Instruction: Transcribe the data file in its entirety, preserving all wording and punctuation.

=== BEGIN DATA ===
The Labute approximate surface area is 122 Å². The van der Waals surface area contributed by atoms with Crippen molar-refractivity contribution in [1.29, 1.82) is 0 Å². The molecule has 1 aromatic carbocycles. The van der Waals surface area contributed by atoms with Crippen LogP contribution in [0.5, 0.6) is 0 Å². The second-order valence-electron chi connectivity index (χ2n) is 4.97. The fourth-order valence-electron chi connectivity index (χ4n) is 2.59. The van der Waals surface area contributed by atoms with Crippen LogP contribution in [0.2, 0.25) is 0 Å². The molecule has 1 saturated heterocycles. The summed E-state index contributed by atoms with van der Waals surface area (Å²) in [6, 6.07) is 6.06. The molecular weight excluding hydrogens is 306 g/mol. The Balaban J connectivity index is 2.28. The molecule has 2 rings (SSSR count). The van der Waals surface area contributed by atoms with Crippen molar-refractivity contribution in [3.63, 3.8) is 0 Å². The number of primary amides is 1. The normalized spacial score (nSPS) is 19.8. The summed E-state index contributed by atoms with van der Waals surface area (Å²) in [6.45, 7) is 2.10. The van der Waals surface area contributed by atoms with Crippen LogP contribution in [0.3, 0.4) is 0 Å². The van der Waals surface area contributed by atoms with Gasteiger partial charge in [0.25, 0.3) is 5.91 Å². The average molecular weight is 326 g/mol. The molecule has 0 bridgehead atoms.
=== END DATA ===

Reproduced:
The Labute approximate surface area is 122 Å². The van der Waals surface area contributed by atoms with Crippen molar-refractivity contribution in [1.29, 1.82) is 0 Å². The molecule has 1 aromatic carbocycles. The van der Waals surface area contributed by atoms with Crippen LogP contribution in [0.5, 0.6) is 0 Å². The second-order valence-electron chi connectivity index (χ2n) is 4.97. The fourth-order valence-electron chi connectivity index (χ4n) is 2.59. The van der Waals surface area contributed by atoms with Crippen LogP contribution in [0.2, 0.25) is 0 Å². The molecule has 1 saturated heterocycles. The summed E-state index contributed by atoms with van der Waals surface area (Å²) in [6, 6.07) is 6.06. The molecular weight excluding hydrogens is 306 g/mol. The Balaban J connectivity index is 2.28. The molecule has 2 rings (SSSR count). The van der Waals surface area contributed by atoms with Crippen molar-refractivity contribution in [3.63, 3.8) is 0 Å². The number of primary amides is 1. The normalized spacial score (nSPS) is 19.8. The summed E-state index contributed by atoms with van der Waals surface area (Å²) in [6.45, 7) is 2.10. The van der Waals surface area contributed by atoms with Crippen LogP contribution in [0.3, 0.4) is 0 Å². The van der Waals surface area contributed by atoms with Gasteiger partial charge in [0.25, 0.3) is 5.91 Å². The average molecular weight is 326 g/mol. The molecule has 0 bridgehead atoms.